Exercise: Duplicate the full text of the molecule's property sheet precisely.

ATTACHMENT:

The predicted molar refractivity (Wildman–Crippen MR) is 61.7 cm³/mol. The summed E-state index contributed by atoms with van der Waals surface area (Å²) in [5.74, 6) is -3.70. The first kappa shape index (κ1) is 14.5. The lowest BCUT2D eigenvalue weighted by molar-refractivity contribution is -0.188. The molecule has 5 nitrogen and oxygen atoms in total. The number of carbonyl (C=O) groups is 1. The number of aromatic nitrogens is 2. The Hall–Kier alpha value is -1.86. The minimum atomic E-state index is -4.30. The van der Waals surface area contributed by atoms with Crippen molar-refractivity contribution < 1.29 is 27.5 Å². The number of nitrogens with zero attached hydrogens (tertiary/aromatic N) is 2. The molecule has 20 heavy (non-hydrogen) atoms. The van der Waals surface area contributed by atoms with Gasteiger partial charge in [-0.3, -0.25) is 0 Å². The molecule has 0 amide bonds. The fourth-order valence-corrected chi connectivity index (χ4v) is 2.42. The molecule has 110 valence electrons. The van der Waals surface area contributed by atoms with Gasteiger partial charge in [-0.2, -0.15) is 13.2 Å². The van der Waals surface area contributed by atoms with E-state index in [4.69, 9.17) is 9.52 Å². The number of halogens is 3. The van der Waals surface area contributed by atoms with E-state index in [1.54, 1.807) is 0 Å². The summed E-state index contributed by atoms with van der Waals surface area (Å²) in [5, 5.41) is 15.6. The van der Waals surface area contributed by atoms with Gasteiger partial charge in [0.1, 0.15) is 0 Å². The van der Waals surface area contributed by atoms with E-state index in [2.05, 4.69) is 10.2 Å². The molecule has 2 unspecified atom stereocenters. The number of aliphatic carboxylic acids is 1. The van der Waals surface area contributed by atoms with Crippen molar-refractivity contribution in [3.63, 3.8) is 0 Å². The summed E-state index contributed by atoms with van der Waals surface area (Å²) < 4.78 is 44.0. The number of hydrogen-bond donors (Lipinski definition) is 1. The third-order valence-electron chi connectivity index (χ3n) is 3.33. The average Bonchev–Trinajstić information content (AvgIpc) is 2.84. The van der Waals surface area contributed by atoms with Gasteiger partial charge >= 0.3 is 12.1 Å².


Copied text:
The predicted molar refractivity (Wildman–Crippen MR) is 61.7 cm³/mol. The summed E-state index contributed by atoms with van der Waals surface area (Å²) in [5.74, 6) is -3.70. The first kappa shape index (κ1) is 14.5. The lowest BCUT2D eigenvalue weighted by molar-refractivity contribution is -0.188. The molecule has 5 nitrogen and oxygen atoms in total. The number of carbonyl (C=O) groups is 1. The number of aromatic nitrogens is 2. The Hall–Kier alpha value is -1.86. The minimum atomic E-state index is -4.30. The van der Waals surface area contributed by atoms with Crippen molar-refractivity contribution < 1.29 is 27.5 Å². The number of nitrogens with zero attached hydrogens (tertiary/aromatic N) is 2. The molecule has 20 heavy (non-hydrogen) atoms. The van der Waals surface area contributed by atoms with Gasteiger partial charge in [-0.3, -0.25) is 0 Å². The molecule has 0 amide bonds. The fourth-order valence-corrected chi connectivity index (χ4v) is 2.42. The molecule has 110 valence electrons. The van der Waals surface area contributed by atoms with Gasteiger partial charge in [-0.2, -0.15) is 13.2 Å². The van der Waals surface area contributed by atoms with E-state index in [4.69, 9.17) is 9.52 Å². The number of halogens is 3. The van der Waals surface area contributed by atoms with E-state index in [1.54, 1.807) is 0 Å². The summed E-state index contributed by atoms with van der Waals surface area (Å²) in [5, 5.41) is 15.6. The van der Waals surface area contributed by atoms with Gasteiger partial charge in [0.1, 0.15) is 0 Å². The van der Waals surface area contributed by atoms with E-state index in [2.05, 4.69) is 10.2 Å². The molecule has 2 unspecified atom stereocenters. The number of aliphatic carboxylic acids is 1. The van der Waals surface area contributed by atoms with Crippen molar-refractivity contribution in [3.63, 3.8) is 0 Å². The summed E-state index contributed by atoms with van der Waals surface area (Å²) < 4.78 is 44.0. The number of hydrogen-bond donors (Lipinski definition) is 1. The third-order valence-electron chi connectivity index (χ3n) is 3.33. The average Bonchev–Trinajstić information content (AvgIpc) is 2.84. The van der Waals surface area contributed by atoms with Gasteiger partial charge >= 0.3 is 12.1 Å².